Why Are We Sending Editorial Newsletters With Marketing Tools?
In the past few years, we’ve seen a vibrant world of email newsletters with no goal beyond telling you a great story, perhaps with some ads attached. But despite this, many email marketing tools seem focused on … well, marketing. Perhaps these big companies should create email writing tools, too.
You could hear the heartbeats of a million indie publishers pause simultaneously last week.
And for good reason: A report on Inc. revealed that MailChimp was looking to take its popular-but-small-scale email writing tool TinyLetter and push it back into the mealy gullet of the mothership. The report came out nearly a month ago, but few people caught it until last week — at which point a whole lot of amateur publishers freaked out until MailChimp CEO Ben Chestnut sent a note attempting to calm the masses.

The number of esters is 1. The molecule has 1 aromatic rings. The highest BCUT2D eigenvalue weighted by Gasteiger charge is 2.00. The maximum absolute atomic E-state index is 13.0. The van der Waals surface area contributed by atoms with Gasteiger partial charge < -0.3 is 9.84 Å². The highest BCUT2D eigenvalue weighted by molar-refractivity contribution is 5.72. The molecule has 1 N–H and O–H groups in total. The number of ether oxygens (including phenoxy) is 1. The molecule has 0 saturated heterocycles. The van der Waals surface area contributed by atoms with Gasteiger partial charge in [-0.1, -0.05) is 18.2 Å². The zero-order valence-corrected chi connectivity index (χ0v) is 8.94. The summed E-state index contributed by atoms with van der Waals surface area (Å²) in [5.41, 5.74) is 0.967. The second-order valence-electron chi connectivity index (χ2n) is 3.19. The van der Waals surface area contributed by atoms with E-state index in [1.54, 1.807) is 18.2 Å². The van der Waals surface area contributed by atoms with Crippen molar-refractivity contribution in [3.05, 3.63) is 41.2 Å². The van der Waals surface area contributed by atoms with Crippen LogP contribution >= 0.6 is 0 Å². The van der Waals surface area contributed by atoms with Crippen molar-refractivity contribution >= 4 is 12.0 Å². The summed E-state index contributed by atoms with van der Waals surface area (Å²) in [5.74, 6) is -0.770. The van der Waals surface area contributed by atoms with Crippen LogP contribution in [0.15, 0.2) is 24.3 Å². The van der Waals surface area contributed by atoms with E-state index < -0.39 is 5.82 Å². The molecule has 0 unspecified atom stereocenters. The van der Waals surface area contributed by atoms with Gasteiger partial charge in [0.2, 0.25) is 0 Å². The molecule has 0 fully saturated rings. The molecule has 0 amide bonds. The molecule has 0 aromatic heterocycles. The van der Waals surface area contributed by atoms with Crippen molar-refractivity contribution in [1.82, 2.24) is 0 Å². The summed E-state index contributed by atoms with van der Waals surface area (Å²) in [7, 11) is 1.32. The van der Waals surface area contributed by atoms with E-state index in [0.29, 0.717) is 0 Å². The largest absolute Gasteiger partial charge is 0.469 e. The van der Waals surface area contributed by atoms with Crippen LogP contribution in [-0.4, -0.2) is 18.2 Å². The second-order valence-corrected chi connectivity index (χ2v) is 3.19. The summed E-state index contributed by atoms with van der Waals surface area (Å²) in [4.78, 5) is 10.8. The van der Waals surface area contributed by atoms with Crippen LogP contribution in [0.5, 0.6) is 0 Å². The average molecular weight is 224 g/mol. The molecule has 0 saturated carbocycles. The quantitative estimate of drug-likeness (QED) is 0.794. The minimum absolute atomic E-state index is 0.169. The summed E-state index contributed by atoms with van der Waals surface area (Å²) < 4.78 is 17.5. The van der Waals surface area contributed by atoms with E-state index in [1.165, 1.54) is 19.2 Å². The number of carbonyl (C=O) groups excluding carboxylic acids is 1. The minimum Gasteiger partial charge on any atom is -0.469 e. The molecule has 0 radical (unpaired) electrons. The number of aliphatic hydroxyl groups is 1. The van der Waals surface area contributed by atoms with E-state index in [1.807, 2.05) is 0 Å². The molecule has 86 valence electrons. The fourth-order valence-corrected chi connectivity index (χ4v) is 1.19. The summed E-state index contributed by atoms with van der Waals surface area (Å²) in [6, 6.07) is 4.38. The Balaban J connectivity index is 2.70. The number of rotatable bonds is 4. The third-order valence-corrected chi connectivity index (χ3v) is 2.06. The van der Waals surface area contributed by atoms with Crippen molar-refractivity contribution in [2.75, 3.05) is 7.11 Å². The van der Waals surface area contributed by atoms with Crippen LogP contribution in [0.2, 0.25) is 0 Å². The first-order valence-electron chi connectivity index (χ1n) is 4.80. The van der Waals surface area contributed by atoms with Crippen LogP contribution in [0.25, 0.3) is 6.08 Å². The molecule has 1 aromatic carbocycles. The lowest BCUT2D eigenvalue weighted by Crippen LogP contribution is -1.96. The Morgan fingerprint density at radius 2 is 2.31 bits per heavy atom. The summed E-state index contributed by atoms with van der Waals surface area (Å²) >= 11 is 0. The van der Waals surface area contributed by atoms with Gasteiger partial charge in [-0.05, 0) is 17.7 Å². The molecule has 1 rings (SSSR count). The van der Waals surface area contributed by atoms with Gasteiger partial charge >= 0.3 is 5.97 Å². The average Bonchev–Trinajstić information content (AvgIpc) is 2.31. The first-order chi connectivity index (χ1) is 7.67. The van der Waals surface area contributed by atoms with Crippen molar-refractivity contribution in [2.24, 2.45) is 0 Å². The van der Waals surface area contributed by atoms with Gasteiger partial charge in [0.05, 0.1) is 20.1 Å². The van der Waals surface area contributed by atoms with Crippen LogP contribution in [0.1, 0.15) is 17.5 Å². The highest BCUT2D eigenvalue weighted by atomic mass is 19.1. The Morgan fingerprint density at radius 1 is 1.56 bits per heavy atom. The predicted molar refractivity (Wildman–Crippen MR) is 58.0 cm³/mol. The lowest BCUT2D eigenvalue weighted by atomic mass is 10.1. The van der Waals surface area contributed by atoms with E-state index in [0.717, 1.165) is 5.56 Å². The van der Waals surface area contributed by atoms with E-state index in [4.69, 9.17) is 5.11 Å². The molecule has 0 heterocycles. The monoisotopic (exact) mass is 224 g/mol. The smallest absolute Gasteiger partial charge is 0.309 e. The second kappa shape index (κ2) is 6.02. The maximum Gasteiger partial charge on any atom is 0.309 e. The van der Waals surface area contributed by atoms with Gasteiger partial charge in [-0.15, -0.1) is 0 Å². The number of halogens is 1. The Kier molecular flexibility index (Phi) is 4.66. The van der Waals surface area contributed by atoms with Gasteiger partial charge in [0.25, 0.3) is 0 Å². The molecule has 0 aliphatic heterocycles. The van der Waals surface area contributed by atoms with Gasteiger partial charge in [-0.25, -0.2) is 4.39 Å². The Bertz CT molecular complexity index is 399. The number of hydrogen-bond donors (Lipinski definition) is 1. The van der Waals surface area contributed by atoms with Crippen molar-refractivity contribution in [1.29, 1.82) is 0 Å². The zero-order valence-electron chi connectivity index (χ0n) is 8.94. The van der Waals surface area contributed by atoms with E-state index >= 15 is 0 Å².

I’m not a TinyLetter user myself, but as someone who publishes an editorial newsletter, I certainly am a part of the movement it spearheaded. Why did it freak so many people out that premature eulogies seemed to take over certain corners of the internet?
I’d like to think that the problem comes down to this: Most email tools are not built for editorial production. They’re built for marketing, and often editorial uses get shoehorned, sometimes awkwardly, into these tools.
And to be honest, the biggest example of this is MailChimp, a hugely popular tool with an interface that puts more focus on the segmentation and design parts of marketing than it does on actually writing the message you’re going to send your readers. The point is underlined plainly on the MailChimp front page: “Build your brand. Sell more stuff.”
This is a fairly exclusionary tagline, and is unfortunate because it says right out that if you’re not a marketer, this isn’t the service for you.